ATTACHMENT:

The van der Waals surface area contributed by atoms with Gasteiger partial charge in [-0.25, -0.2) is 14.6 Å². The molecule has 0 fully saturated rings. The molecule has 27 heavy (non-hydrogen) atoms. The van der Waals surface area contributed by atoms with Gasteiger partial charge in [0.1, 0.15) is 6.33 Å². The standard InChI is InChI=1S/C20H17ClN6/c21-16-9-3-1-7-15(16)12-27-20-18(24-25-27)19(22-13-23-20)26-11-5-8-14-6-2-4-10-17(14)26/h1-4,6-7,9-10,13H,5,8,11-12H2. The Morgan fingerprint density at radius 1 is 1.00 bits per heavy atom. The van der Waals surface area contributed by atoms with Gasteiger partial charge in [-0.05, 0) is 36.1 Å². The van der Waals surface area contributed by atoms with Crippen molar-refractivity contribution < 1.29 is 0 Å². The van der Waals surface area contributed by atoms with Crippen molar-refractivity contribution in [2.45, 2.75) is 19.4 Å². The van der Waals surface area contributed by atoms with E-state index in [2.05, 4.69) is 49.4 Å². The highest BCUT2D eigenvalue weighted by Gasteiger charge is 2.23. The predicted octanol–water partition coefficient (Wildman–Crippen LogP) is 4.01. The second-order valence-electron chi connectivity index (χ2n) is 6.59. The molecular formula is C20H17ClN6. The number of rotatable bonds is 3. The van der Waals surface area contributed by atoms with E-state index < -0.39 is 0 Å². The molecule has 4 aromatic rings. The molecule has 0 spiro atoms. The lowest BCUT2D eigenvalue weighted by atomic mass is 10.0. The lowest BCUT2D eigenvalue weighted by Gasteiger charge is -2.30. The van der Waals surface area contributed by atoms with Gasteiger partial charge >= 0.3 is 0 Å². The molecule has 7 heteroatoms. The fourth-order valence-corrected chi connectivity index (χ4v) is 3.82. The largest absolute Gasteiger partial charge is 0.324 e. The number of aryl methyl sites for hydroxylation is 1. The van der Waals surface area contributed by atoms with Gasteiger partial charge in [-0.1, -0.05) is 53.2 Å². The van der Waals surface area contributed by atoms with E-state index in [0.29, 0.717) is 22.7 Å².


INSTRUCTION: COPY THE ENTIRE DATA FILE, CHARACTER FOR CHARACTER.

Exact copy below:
The van der Waals surface area contributed by atoms with Gasteiger partial charge in [-0.25, -0.2) is 14.6 Å². The molecule has 0 fully saturated rings. The molecule has 27 heavy (non-hydrogen) atoms. The van der Waals surface area contributed by atoms with Gasteiger partial charge in [0.1, 0.15) is 6.33 Å². The standard InChI is InChI=1S/C20H17ClN6/c21-16-9-3-1-7-15(16)12-27-20-18(24-25-27)19(22-13-23-20)26-11-5-8-14-6-2-4-10-17(14)26/h1-4,6-7,9-10,13H,5,8,11-12H2. The Morgan fingerprint density at radius 1 is 1.00 bits per heavy atom. The van der Waals surface area contributed by atoms with Gasteiger partial charge in [-0.05, 0) is 36.1 Å². The van der Waals surface area contributed by atoms with Crippen molar-refractivity contribution < 1.29 is 0 Å². The van der Waals surface area contributed by atoms with Crippen molar-refractivity contribution in [2.45, 2.75) is 19.4 Å². The van der Waals surface area contributed by atoms with E-state index in [2.05, 4.69) is 49.4 Å². The highest BCUT2D eigenvalue weighted by Gasteiger charge is 2.23. The predicted octanol–water partition coefficient (Wildman–Crippen LogP) is 4.01. The second-order valence-electron chi connectivity index (χ2n) is 6.59. The molecular formula is C20H17ClN6. The number of rotatable bonds is 3. The van der Waals surface area contributed by atoms with E-state index < -0.39 is 0 Å². The molecule has 4 aromatic rings. The molecule has 0 spiro atoms. The lowest BCUT2D eigenvalue weighted by atomic mass is 10.0. The lowest BCUT2D eigenvalue weighted by Gasteiger charge is -2.30. The van der Waals surface area contributed by atoms with Gasteiger partial charge >= 0.3 is 0 Å². The molecule has 7 heteroatoms. The fourth-order valence-corrected chi connectivity index (χ4v) is 3.82. The largest absolute Gasteiger partial charge is 0.324 e. The number of aryl methyl sites for hydroxylation is 1. The van der Waals surface area contributed by atoms with Gasteiger partial charge in [-0.1, -0.05) is 53.2 Å². The van der Waals surface area contributed by atoms with E-state index in [0.29, 0.717) is 22.7 Å².